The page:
SPOKANE, Wash. – Domestic violence is a nationwide problem and following a murder in Indiana, there is national conversation happening about how to prevent these crimes. Here in Spokane, SPD said a majority of the calls they respond to are domestic violence.

Just in October, officers said they have responded to what they called one of the most gruesome cases of domestic violence they had ever seen: a case where a husband allegedly cut out his wife’s tongue, leaving her fighting for her life.

So what are the legal steps in place in Spokane County to protect domestic violence victims? Spokane County District Judge Aimee Maurer said the legal process for domestic violence no contact orders differ based on how it is filed.

“There are essentially two tracks,” she said. “Criminal no contact orders, and then there are the civil protection orders.”

Under the criminal side, if someone is arrested they go in front of a judge who then has to find probably cause and a no contact order could be issued.

Under the civil side, the victim files a petition and a temporary no contact order can be put in place until the case goes before a judge.

“For example,” Judge Maurer said, “if a victim doesn’t want to call the police or get law enforcement involved they can still come in and get protection, we have the civil protection docket that runs Mondays through Fridays from 1:30 p.m. to 3:30 p.m.”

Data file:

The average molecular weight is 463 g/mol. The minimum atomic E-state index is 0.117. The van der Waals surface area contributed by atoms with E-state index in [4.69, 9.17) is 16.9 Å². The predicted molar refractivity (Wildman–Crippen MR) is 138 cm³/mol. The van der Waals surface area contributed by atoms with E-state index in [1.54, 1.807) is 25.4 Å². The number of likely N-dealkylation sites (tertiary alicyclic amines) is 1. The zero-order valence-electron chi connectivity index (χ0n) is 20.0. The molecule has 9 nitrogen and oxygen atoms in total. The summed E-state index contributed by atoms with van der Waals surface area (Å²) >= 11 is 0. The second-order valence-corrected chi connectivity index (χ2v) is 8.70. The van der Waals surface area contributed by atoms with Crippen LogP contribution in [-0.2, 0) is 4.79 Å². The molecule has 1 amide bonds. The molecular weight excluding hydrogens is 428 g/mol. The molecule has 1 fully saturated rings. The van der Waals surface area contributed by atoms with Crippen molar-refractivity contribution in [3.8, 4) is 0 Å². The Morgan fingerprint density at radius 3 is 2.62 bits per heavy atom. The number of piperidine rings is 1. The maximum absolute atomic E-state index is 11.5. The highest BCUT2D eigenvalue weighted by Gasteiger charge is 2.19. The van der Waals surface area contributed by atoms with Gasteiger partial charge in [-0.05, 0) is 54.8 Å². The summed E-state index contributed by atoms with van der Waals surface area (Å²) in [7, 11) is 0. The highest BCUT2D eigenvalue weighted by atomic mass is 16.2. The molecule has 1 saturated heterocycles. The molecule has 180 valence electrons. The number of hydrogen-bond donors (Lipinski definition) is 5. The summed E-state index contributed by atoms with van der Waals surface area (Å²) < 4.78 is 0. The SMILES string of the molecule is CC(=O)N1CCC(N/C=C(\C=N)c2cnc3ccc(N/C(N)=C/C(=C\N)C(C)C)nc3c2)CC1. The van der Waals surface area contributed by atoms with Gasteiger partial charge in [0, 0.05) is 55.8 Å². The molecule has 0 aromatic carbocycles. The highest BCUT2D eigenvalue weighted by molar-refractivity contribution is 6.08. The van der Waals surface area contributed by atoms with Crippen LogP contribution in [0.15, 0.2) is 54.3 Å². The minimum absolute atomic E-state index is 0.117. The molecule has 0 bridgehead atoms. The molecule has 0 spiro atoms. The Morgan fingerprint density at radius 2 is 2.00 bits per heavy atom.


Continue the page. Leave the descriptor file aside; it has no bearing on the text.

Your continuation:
In Indiana, police said a woman was killed by her estranged husband just one day after a motion to have him arrested was denied. The victim in that case did have a no-contact order in place and called police every time her estranged husband violated it.

Still though, that was not enough to protect her.

In Spokane County, a judge would also have to find probable cause to approve a request to make an arrest. Judge Maurer said she sees a lot of cases where victims do not follow up by coming back to court to get a permanent no-contact order issued.

It is those cases that can often be the toughest because if the victim does not follow up, there is nothing the court can do.

“You think, oh my goodness, I could have hopefully helped provide that protection had they followed up, had they come to court you know, that type of thing," Judge Maurer said.